Annual cultural festival A3C returns to Atlanta

A3C begins this week, and the buzz is rapidly growing for Atlanta’s annual cultural festival. This year, A3C has expanded even further than last, taking larger strides into the realms of film, fashion and fine arts. The festival will feature some of Georgia State’s own talent, as well as headliners such as ASAP Ferg, Talib Kweli, Bun B and Ghostface Killah. 

The A3C festival is an annual event that features dozens of musical acts from around the country. From Oct. 2 – Oct. 6, mixers, concerts, and panels will be held in different Atlanta neighborhoods. The notoriously small venues (Star Bar, the Music Room) are the perfect junction to give fans an up close and personal experience with their favorite artists.

A3C kicks off this Wednesday with the DunkxChange at 1 pm at the Quad. The festival will continue throughout the entire week, ending Sunday, 10:00 pm at the Music Room. With the whirlwind of developments and changes in this year’s festival, the Signal spoke with Media Relations Director Lucien Wall to get more information.

Submitted Photo Fans enjoy the up close and personal experience that the A3C Festival provides.
Submitted Photo
Fans enjoy the up close and personal experience that the A3C Festival provides.

“A3C is really a festival looking to bridge the gap between people and all forms of art,” Wall said. “We’re really looking to create a more intimate experience between artists and the fans, someplace where you can really connect to the culture.”

Wall works on the ins and outs of the festival, and started his career as the online content writer for A3C. He said that the festival grew from a small time cultural movement to one of the most powerful networking opportunities in the South.

Wall believes A3C has grown into something much larger than music.

“It has grown into a place where you can get educated on the industry while also taking in a massive amount of culture” said Wall. “You can network with thousands of people, and get involved with hundreds of media outlets.”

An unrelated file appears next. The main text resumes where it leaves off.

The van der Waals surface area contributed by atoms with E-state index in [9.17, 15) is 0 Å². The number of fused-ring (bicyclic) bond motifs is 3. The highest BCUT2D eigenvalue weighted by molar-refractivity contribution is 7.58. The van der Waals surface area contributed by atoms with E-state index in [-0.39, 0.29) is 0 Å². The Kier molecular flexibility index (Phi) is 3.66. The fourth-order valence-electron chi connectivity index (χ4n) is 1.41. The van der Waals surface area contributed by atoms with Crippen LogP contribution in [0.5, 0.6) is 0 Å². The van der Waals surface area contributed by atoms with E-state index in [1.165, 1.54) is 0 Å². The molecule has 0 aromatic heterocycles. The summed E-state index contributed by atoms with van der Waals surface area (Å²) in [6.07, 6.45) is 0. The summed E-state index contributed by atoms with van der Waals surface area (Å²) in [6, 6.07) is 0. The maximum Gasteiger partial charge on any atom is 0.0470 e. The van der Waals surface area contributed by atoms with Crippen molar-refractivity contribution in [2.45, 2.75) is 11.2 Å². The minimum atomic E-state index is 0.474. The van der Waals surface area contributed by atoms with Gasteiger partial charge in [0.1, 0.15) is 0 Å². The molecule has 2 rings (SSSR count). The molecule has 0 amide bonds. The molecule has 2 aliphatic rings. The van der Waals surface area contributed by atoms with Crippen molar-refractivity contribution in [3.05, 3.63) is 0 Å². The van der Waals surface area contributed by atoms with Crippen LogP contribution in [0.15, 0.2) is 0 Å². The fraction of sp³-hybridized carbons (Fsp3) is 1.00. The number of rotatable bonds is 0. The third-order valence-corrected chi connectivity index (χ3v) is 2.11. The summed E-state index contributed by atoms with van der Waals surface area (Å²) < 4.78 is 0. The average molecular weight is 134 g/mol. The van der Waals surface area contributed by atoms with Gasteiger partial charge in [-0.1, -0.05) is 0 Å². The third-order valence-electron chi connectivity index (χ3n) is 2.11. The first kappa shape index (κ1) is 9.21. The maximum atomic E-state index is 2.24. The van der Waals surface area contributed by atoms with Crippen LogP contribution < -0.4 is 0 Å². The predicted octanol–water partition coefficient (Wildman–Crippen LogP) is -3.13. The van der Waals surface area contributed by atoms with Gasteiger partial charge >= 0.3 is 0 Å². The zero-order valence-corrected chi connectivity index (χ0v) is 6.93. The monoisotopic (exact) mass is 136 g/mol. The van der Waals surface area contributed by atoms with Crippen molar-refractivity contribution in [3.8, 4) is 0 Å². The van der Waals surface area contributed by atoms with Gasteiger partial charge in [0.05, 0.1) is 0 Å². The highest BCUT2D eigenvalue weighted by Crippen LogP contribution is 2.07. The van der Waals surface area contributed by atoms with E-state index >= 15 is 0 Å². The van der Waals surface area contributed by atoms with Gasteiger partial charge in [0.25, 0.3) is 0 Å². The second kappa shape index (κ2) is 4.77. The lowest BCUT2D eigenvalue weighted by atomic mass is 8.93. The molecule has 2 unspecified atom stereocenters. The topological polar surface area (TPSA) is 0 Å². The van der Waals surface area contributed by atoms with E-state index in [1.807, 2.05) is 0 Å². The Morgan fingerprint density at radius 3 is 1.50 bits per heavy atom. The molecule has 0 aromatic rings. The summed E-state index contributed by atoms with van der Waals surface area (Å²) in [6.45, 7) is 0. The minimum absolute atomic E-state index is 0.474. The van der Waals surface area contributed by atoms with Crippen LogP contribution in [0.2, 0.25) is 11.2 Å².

Wall said that with the overwhelming amount of activities going on at the same time, the biggest problem becomes deciding which events to go to.

Wall also explained how the visual art aspect of the festival has changed; beginning as a place for freelance artists to hustle and sell their creations, now visual art is a crucial part of the festival.

“Freelance artists would always showcase their work between events, and fans would buy the work in support” said Wall. “Eventually we realized that visual art could support itself as another entity within the festival, and we took it from there.”

Wall also explained how the art of film has gotten more attention as well.

“In terms of film, we really started reaching out to the Atlanta Film Festival committee and put our heads together to find ways to incorporate it more.We’re showing some documentaries that should be pretty cool.”

Along with the film and visual arts, there is also the realm of Style, which is receiving more attention as well. Featuring new styles by famous streetwear designers and stylists, there will be a trade show booth for orders and purchases of exclusive designs.

“Our Style panel will mostly be dealing with fashion and highlighting a lot of new styles that are out there” Wall said. “It’s the perfect opportunity for artists to make a connection with new brands, and stamp themselves with exclusive looks.”